Risk factors for decreased DLCO (%)

With respect to the initial MV setting, higher peak pressure (non-delta vs. delta: 27.3 cm H2O vs. 23.1 cm H2O) and PEEP (non-delta vs. delta: 10.1 cm H2O vs. 8.4 cm H2O) was applied in the non-delta group but tidal volume, tidal volume/ideal body weight ratio, respiratory rate and FiO2 did not show the difference (Supplementary Table 4). Initial MV parameters did not show a significant relationship with FVC (%) (Supplementary Table 5).


This study analyzed patients who recovered from critically ill COVID-19 and determined whether there were different outcomes according to the virus variant. A recent study reported more recent SARS-CoV-2 variants were associated with a reduction in lower respiratory tract infection features [10]. Although disputed, some studies also reported the peak viral load is higher for delta [11,12]. Another study reported the delta variant showed a higher in vitro replication rate compared with alpha [13]. Structurally, the spike protein of delta more efficiently binds to the membrane angiotensin-converting enzyme 2 protein [14]. However, in our study, the decrease in lung function was related to factors such as MV rather than the virus variant. This may be because, in the severe COVID-19 pneumonia patients, lower respiratory tract infection has already progressed, so no difference according to variants, and the intensive care process and period were more affected.

Previous studies have shown that, in patients who recovered from COVID-19 and did not require oxygen supply, PFTs showed that approximately 3% of patients had restrictive lung defects, and in the patients requiring HFNC or higher devices, approximately 11% showed evidence of restrictive lung defect, calculated based on FVC (%) less than 80 [5]. There was no difference in pulmonary function as measured by PFTs before and after COVID-19 infection in non-critically ill disease [15]. In another study from Asia, 8% of patients had restrictive lung defects and 9.2% of patients had obstructive lung defects [4]. Although this study analyzed only critically ill patients who needed ICU care, we found 36 patients (41.4%) had restrictive lung defects and 47 patients (61.0%) had decreased diffusion capacity. The other study about the impact of COVID-19 on PFT showed that pneumonia severity correlates to the reduction of pulmonary function after 4 months [16]. Likewise in our study, this increase in the incidence of lung severity may be due to the difference in the severity of the disease in the patient population. Additionally, we found a higher frequency of restrictive lung defects than obstructive lung defects, which was consistent with other studies.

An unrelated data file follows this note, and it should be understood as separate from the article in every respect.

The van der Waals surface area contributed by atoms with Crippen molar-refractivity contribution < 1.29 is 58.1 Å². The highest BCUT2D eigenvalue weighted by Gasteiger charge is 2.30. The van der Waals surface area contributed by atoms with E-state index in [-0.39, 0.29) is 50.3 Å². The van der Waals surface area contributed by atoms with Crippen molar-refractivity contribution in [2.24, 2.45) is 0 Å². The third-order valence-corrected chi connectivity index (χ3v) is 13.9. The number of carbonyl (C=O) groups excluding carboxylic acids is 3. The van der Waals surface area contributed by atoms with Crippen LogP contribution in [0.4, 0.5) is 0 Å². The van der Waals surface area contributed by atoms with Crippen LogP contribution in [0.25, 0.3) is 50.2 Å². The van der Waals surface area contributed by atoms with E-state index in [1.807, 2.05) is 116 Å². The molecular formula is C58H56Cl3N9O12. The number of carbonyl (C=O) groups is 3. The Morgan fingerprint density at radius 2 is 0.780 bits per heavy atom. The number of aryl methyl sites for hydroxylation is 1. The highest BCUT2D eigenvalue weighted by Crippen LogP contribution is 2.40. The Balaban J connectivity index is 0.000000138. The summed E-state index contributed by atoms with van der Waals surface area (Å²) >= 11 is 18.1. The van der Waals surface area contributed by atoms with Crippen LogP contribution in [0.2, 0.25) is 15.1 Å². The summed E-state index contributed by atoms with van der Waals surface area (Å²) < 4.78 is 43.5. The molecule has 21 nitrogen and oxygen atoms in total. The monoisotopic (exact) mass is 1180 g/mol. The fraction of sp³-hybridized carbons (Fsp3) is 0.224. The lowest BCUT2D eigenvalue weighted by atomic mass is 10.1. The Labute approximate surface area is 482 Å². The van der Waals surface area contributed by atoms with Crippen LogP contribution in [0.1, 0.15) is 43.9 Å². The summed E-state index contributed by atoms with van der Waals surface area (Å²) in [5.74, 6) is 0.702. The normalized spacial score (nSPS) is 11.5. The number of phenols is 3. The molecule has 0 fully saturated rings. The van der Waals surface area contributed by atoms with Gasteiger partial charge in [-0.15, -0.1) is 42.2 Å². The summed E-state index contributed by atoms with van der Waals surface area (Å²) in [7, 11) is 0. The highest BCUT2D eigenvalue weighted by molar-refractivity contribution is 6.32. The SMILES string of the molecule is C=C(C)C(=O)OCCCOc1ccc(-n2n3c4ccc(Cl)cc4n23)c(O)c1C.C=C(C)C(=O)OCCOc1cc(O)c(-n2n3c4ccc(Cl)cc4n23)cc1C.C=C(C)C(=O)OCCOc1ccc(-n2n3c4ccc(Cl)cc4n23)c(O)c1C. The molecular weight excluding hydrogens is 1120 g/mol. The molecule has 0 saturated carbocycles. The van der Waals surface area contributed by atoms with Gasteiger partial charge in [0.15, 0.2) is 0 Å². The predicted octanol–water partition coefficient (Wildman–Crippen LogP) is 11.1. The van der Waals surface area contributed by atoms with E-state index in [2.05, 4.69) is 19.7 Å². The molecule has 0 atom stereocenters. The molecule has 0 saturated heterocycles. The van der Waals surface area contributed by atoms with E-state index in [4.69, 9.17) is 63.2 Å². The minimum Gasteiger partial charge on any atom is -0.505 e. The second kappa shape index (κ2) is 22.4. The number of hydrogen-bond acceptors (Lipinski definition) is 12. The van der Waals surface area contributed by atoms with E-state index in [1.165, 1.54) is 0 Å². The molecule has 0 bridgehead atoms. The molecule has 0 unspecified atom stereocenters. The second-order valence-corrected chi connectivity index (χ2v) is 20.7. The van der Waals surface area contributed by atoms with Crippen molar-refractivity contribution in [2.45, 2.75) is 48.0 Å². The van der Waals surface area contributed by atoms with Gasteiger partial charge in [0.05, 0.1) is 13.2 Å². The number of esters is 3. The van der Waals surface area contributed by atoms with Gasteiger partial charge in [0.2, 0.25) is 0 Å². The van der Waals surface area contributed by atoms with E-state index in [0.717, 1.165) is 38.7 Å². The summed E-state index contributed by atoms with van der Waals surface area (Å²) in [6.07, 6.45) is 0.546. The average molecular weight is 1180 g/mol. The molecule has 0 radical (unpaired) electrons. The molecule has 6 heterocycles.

Our study revealed that MV was a risk factor for reduced lung function, particularly the diffusion capacity rather than FVC. The long duration of MV application associated with decreased FVC and decreased DLCO, and compared with whether or not the MV was applied, the FEV1/FVC ratio was higher than the cut-off of 0.70 in both groups, but the value was low in the group without MV application, which may be due to a lack of decrease in FVC rather than airflow limitation. It may be that the patient on MV application showed decreased lung function due to the high severity. However, as there was no difference between with or without MV application, day 1 oxygen demand or SOFA score, MV application itself may be related to lung function after recovery. A study on MV application on COVID-19 patients reported lung parenchymal involvement and MV parameters of median tidal volume/ideal body weight were risk factors of functional lung abnormality [17]. However, in our study, initial MV parameters were related to lung function. This may be because the initial settings do not represent the MV settings for the entire treatment period. MV duration may be a factor that has a greater impact on lung function, and efforts were made to apply optimal lung-protective ventilation to participants and differences in parameters might have been less-than-minimal clinically important differences. The decrease in lung function may be due to insufficient application of proper lung protective strategy during the MV even in survivors of severe COVID-19. In other words, using optimal lung protective MV would be important regardless of the etiology of respiratory failure when considering the preservation of lung function.